Whenever I think of a caricature of a student's bedroom in the 1970s, several possible images come to mind. An unread paperback copy of Tolkien, an electric guitar that hasn't been played in an age, a handful of appropriate album jackets of those rock bands that "refused to sell out" and, of course, the ubiquitous poster of that middle-class Argentinian dental student who did for the beard and the beret what Karen Kain did for the farewell performance. Poor Che. Reduced to the status of a transitory icon employed to upset Mum and Dad.
At a more important level, Guevara's life, or the mythology that surrounds it, has been used and abused to inspire myriad Latin American revolutionaries. Only a handful of weeks ago, teenage terrorists died in an embassy in Lima, playing soccer as Peruvian soldiers stormed the building. Pathetic and painful, and acutely unnecessary. They could have used the ballot box but, like Che, they opted for the bullet.
Jon Lee Anderson's Che Guevara: A Revolutionary Life sets out to be complimentary, even fawning. But in giving us an authentic picture of the biographer's hero it will make most people reject Guevara as the obsessive and fanatic that he certainly was. The author could, of course, have approached Che through analysing the modern history of the beret. Let me explain.
From Guevara the hat made its way into the sartorial consciousness of several Latin American socialists and eventually found governmental favour in Sandinista Nicaragua. Because so many ultra-liberal Roman Catholics in North America thought of Managua rather than Nazareth, Jerusalem, or Rome as their spiritual home, they too pulled berets over their heads. The Liberation Theology RCs converted secular Marxists to their headgear and now Che's fashion statement is de rigueur on marches and demonstrations. Anderson, however, chose a more formal approach.
From what he tells us Guevara would have been rather pleased with his poster hagiography, humility not being one of his stronger points. But then many of his points were not strong ones. He was a weak, sickly child and as a young man was rejected for military service. His father had a similar ability to find his way out of martial duty, and though he was passionate in standing up in the press for various violent causes he never saw any action. But he was rich.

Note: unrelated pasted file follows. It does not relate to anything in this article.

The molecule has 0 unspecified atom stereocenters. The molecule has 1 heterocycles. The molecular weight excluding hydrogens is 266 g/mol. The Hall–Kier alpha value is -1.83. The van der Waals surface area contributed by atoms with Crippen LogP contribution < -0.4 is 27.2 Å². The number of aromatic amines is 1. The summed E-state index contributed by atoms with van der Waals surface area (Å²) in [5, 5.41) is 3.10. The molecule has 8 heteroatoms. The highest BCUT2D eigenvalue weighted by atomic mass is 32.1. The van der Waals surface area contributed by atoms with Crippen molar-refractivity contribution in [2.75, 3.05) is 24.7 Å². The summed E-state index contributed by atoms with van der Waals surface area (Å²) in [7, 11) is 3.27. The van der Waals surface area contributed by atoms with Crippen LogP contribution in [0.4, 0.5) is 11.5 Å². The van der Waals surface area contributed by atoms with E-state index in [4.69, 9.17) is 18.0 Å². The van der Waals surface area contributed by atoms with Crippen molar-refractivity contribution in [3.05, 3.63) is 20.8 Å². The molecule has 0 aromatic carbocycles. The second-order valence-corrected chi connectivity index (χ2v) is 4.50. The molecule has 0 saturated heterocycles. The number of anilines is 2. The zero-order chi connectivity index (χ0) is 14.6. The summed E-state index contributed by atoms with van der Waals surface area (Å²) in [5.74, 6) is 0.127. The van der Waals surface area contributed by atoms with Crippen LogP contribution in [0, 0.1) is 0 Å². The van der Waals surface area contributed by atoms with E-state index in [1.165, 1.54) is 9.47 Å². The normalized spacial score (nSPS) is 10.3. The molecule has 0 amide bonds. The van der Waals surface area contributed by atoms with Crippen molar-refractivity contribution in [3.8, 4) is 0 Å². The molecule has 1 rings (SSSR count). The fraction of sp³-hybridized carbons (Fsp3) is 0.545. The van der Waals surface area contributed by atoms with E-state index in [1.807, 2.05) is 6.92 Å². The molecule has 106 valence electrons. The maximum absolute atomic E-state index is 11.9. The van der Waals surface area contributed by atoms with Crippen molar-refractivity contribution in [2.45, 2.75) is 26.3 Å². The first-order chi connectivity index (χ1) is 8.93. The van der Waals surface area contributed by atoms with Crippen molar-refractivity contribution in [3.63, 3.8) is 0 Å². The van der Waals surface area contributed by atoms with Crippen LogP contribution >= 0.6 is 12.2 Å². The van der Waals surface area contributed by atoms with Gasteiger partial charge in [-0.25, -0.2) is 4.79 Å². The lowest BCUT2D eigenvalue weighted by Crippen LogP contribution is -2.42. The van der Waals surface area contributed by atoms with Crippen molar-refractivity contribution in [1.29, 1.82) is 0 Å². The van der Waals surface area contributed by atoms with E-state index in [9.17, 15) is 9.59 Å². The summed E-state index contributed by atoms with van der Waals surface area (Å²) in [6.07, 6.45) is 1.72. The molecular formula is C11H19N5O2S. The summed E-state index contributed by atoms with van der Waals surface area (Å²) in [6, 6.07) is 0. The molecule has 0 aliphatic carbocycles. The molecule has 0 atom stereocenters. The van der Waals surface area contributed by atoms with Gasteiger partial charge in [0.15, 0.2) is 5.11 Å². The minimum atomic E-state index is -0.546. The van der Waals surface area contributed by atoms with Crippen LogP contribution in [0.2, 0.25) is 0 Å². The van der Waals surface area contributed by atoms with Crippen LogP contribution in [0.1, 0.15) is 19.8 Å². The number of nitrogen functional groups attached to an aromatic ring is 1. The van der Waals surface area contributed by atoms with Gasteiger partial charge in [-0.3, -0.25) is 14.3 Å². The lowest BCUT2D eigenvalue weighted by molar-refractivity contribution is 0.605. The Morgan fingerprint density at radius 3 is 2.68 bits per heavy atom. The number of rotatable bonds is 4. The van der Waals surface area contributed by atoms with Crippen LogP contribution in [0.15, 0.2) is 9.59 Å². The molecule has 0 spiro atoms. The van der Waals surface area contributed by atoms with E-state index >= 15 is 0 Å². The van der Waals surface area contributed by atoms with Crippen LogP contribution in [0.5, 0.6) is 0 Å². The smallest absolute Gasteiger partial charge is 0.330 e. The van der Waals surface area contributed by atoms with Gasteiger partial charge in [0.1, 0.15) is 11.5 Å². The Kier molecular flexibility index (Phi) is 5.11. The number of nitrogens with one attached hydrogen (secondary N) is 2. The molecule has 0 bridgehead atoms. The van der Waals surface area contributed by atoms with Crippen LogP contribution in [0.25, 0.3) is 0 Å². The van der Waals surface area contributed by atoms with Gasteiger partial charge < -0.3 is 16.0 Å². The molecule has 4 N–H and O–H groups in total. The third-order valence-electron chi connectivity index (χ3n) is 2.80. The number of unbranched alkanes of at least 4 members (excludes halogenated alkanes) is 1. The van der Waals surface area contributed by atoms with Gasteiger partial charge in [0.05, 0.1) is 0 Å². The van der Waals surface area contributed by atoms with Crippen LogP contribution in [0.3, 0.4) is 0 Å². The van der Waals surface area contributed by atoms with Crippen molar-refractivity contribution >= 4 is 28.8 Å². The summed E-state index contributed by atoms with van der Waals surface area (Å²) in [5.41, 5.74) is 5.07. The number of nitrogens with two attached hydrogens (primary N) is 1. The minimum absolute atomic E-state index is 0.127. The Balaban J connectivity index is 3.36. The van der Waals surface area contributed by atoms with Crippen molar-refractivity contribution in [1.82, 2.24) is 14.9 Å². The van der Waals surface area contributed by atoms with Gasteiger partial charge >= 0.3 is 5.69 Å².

Che used his father's cash for a grand tour, and did not like what he saw in South and Central America. But Cuba seduced him, and Castro exploited him. Che quickly surrendered to the revolutionary zeal of his comrades. On one occasion an alleged traitor was questioned by the Communists but they were not sure if the man was lying or not. Che had no time for such ambivalence, as his diary reveals. "So I ended the problem giving him a shot with a .32 pistol in the right side of the brain, with the exit orifice in the right temporal lobe. He gasped a little while and was dead. Upon proceeding to remove his belongings, I couldn't get off the watch tied by a chain to his belt."
The next day's entry does not mention the murder, but does refer to a female comrade in terms that would not win over the Marxists within our own National Action Committee on the Status of Women. She was "a great admirer of the movement who seems to me to want to fuck more than anything else."
Che admired Stalin and Stalin's heirs admired Che. Not surprising, in that their dedication to the pristine future of socialism was so similar. Che was the leader of Castro's Cleansing Commission, which managed to slaughter more than five hundred people in under three months in 1959. The victims were business leaders, priests, alleged anti-revolutionaries, and people who were simply in the wrong place at the wrong time. After such success with this social engineering Che set up the notorious G-2, the Cuban equivalent of the KGB. He was good at it.
Che's father visited him in Cuba and never stopped loving his pampered son. But the son had changed. He had, said his father, "brutalized his own sensitivities." In fact he had done so long ago. When he became a revolutionary he abandoned his current wife, his ex-wife, and his five children and left them without any financial support. They were merely obstacles on the shining path to the new dawn. In the Congo, in Cuba, and in Bolivia, he refused to listen to local peasants, to aboriginal peoples, and to his fellow Marxists when they objected to some of his policies. He never seemed to doubt that he always knew best.
In fact his achievements were minimal and transitory. His beloved Cuba became a nasty dictatorship with more political prisoners than the rancid state that had preceded it. His own death was sordid. He was shot but not killed and wobbled around the floor in agony, biting on his wrist so that he would not scream out. Then he was shot dead. His throat was cut and his blood removed, his hands were sawn off, and superstitious women cut off his hair. His body was buried in an unmarked grave.
Say it ain't so, Che, say it ain't so. But it was. Take down that poster, throw away that beret. And book those vacation tickets to the new post-Castro Cuba.